In summer 1942, the Germans increased their efforts to identify and round up Jews in all the countries and territories across Europe that were now under their control, shoving them into cattle cars and eventually transporting them to newly opened killing centers in occupied Poland. This process involved thousands of civilians—policemen, accountants, clerical workers, and managers. For his documentary film Shoah (1985), director Claude Lanzmann interviewed Walter Stier, the man responsible for the so-called “special trains.”
What’s the difference between a special and a regular train?
A regular train may be used by anyone who purchases a ticket. Say from Krakow to Warsaw. Or from Krakow to Lemberg. A special train has to be ordered. The train is specially put together and people pay group fares. . . .
But why were there more special trains during the war than before the war or after?
I see what you’re getting at. You’re referring to the so-called resettlement trains. . . . That’s what they were called. Those trains were ordered by the Ministry of Transport of the Reich. . . .
But mostly, at that time, who was being “resettled”?
No! We didn’t know that. Only when we were fleeing from Warsaw ourselves, did we learn that they could have been Jews, or criminals, or similar people.
Criminals. All kinds.
Special trains for criminals?
No, that was just an expression. You couldn’t talk about that. Unless you were tired of life, it was best not to mention that.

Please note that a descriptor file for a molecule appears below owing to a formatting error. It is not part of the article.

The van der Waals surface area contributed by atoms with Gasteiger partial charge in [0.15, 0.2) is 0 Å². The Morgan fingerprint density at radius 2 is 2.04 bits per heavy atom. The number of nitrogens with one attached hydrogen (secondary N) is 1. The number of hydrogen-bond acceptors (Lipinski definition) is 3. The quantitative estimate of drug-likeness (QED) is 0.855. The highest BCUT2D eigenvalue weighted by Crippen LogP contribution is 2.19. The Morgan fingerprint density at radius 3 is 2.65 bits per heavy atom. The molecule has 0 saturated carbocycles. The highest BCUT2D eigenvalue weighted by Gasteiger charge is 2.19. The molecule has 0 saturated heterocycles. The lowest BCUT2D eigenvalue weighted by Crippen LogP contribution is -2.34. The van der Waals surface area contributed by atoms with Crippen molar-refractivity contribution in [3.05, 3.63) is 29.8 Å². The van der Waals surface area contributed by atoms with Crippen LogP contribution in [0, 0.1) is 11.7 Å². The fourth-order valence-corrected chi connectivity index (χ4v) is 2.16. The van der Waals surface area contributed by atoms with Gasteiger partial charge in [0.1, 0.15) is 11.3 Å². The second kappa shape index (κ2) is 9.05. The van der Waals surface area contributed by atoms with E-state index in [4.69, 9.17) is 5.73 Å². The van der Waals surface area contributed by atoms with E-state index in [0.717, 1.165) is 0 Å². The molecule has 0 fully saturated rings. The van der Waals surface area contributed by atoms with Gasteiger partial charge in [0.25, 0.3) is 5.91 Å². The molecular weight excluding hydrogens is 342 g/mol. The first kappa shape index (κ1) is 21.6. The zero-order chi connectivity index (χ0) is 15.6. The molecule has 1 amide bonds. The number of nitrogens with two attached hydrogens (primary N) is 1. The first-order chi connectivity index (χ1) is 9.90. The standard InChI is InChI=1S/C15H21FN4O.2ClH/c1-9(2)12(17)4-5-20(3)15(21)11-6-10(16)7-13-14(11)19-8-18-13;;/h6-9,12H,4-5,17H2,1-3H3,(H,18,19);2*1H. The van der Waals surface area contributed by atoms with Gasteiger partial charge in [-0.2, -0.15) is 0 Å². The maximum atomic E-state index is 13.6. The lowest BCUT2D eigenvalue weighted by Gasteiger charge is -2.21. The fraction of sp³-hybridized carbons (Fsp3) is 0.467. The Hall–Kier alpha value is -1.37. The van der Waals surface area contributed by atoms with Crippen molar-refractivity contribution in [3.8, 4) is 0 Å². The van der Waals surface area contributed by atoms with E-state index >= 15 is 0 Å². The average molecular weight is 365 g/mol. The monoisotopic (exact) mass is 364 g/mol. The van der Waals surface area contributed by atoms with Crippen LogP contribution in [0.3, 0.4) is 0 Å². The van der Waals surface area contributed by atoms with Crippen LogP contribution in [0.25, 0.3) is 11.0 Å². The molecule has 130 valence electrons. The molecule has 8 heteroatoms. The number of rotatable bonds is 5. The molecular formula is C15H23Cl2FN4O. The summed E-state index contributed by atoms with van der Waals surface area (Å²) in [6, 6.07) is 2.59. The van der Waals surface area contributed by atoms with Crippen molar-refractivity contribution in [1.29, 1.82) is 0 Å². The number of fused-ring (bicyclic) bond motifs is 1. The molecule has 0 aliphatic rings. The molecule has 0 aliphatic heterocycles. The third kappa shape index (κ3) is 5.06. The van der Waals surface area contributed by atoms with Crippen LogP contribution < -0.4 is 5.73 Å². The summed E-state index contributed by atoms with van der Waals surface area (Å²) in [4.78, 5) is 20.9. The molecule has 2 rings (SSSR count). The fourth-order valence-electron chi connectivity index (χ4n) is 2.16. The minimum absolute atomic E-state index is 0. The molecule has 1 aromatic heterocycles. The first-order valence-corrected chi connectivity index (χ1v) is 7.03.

But you knew that the trains to Treblinka or Auschwitz were—
Of course we knew. I was the last district; without me these trains couldn’t reach their destination. . . . So I had to . . .
Did you know that Treblinka meant extermination?
Of course not!
You didn’t know?
Good God, no! How could we know? I never went to Treblinka. I stayed in Krakow, in Warsaw, glued to my desk.
You were a . . .
I was strictly a bureaucrat!
Stier told Lanzmann how the “special trains” were financed:
. . . Jews were going to be shipped to Treblinka, were going to be shipped to Auschwitz, Sobibor or any other destination so long as the railroads were paid by the track kilometer, so many pfennigs per mile. The rate was the same throughout the war. With children under ten going at half-fare and children under four going free. Payment had to be made for only one way. The guards, of course, had to have return fare paid for them because they were going back to their place of origin.
Excuse me, the children under four who were shipped to the extermination camps, the children under four . . .
. . . went free.
They had the privilege to be gassed freely?